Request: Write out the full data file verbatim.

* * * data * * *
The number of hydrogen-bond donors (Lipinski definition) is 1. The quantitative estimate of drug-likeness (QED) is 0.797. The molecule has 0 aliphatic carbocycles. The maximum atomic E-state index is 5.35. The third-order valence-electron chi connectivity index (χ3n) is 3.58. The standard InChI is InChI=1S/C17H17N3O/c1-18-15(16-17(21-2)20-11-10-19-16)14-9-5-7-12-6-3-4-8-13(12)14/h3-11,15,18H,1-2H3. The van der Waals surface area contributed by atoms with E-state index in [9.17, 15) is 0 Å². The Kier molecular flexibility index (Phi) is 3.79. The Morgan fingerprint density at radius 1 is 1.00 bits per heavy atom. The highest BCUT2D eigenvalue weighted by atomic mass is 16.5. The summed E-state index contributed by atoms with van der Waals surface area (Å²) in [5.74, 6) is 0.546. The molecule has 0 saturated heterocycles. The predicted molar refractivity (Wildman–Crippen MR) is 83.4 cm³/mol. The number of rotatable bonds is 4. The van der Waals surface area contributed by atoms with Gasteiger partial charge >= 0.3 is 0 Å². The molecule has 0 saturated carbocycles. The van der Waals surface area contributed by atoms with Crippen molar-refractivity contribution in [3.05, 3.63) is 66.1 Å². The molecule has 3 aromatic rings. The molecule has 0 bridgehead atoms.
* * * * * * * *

The number of hydrogen-bond donors (Lipinski definition) is 1. The quantitative estimate of drug-likeness (QED) is 0.797. The molecule has 0 aliphatic carbocycles. The maximum atomic E-state index is 5.35. The third-order valence-electron chi connectivity index (χ3n) is 3.58. The standard InChI is InChI=1S/C17H17N3O/c1-18-15(16-17(21-2)20-11-10-19-16)14-9-5-7-12-6-3-4-8-13(12)14/h3-11,15,18H,1-2H3. The van der Waals surface area contributed by atoms with E-state index in [9.17, 15) is 0 Å². The Kier molecular flexibility index (Phi) is 3.79. The Morgan fingerprint density at radius 1 is 1.00 bits per heavy atom. The highest BCUT2D eigenvalue weighted by atomic mass is 16.5. The summed E-state index contributed by atoms with van der Waals surface area (Å²) in [5.74, 6) is 0.546. The molecule has 0 saturated heterocycles. The predicted molar refractivity (Wildman–Crippen MR) is 83.4 cm³/mol. The number of rotatable bonds is 4. The van der Waals surface area contributed by atoms with Gasteiger partial charge >= 0.3 is 0 Å². The molecule has 0 saturated carbocycles. The van der Waals surface area contributed by atoms with Crippen molar-refractivity contribution in [3.05, 3.63) is 66.1 Å². The molecule has 3 aromatic rings. The molecule has 0 bridgehead atoms.